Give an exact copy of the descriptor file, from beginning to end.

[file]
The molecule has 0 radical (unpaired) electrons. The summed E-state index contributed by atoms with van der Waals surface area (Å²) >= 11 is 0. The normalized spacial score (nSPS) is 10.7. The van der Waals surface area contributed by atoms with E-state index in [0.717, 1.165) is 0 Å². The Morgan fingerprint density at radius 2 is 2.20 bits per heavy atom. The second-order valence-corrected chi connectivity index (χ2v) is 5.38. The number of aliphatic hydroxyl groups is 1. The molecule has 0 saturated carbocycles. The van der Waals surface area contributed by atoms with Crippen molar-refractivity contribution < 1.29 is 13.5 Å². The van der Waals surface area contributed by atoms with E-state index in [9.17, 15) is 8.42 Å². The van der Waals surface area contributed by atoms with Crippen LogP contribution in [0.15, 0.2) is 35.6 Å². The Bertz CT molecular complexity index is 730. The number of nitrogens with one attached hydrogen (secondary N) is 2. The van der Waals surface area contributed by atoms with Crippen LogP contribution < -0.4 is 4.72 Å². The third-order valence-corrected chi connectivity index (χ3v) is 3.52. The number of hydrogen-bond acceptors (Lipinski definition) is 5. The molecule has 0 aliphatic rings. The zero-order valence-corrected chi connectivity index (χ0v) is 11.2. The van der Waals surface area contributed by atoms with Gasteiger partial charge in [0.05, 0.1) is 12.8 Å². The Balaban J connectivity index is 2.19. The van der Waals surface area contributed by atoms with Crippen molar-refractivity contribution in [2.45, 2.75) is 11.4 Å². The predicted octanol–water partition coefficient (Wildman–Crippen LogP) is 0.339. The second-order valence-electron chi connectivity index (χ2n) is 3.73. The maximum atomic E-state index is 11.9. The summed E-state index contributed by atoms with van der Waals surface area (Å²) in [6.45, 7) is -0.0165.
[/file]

The molecule has 0 radical (unpaired) electrons. The summed E-state index contributed by atoms with van der Waals surface area (Å²) >= 11 is 0. The normalized spacial score (nSPS) is 10.7. The van der Waals surface area contributed by atoms with E-state index in [0.717, 1.165) is 0 Å². The Morgan fingerprint density at radius 2 is 2.20 bits per heavy atom. The second-order valence-corrected chi connectivity index (χ2v) is 5.38. The number of aliphatic hydroxyl groups is 1. The molecule has 0 saturated carbocycles. The van der Waals surface area contributed by atoms with Crippen molar-refractivity contribution < 1.29 is 13.5 Å². The van der Waals surface area contributed by atoms with E-state index in [9.17, 15) is 8.42 Å². The van der Waals surface area contributed by atoms with Crippen LogP contribution in [0.15, 0.2) is 35.6 Å². The Bertz CT molecular complexity index is 730. The number of nitrogens with one attached hydrogen (secondary N) is 2. The van der Waals surface area contributed by atoms with Crippen LogP contribution < -0.4 is 4.72 Å². The third-order valence-corrected chi connectivity index (χ3v) is 3.52. The number of hydrogen-bond acceptors (Lipinski definition) is 5. The molecule has 0 aliphatic rings. The zero-order valence-corrected chi connectivity index (χ0v) is 11.2. The van der Waals surface area contributed by atoms with Gasteiger partial charge in [0.05, 0.1) is 12.8 Å². The Balaban J connectivity index is 2.19. The van der Waals surface area contributed by atoms with Crippen molar-refractivity contribution in [2.45, 2.75) is 11.4 Å². The predicted octanol–water partition coefficient (Wildman–Crippen LogP) is 0.339. The second-order valence-electron chi connectivity index (χ2n) is 3.73. The maximum atomic E-state index is 11.9. The summed E-state index contributed by atoms with van der Waals surface area (Å²) in [6.45, 7) is -0.0165.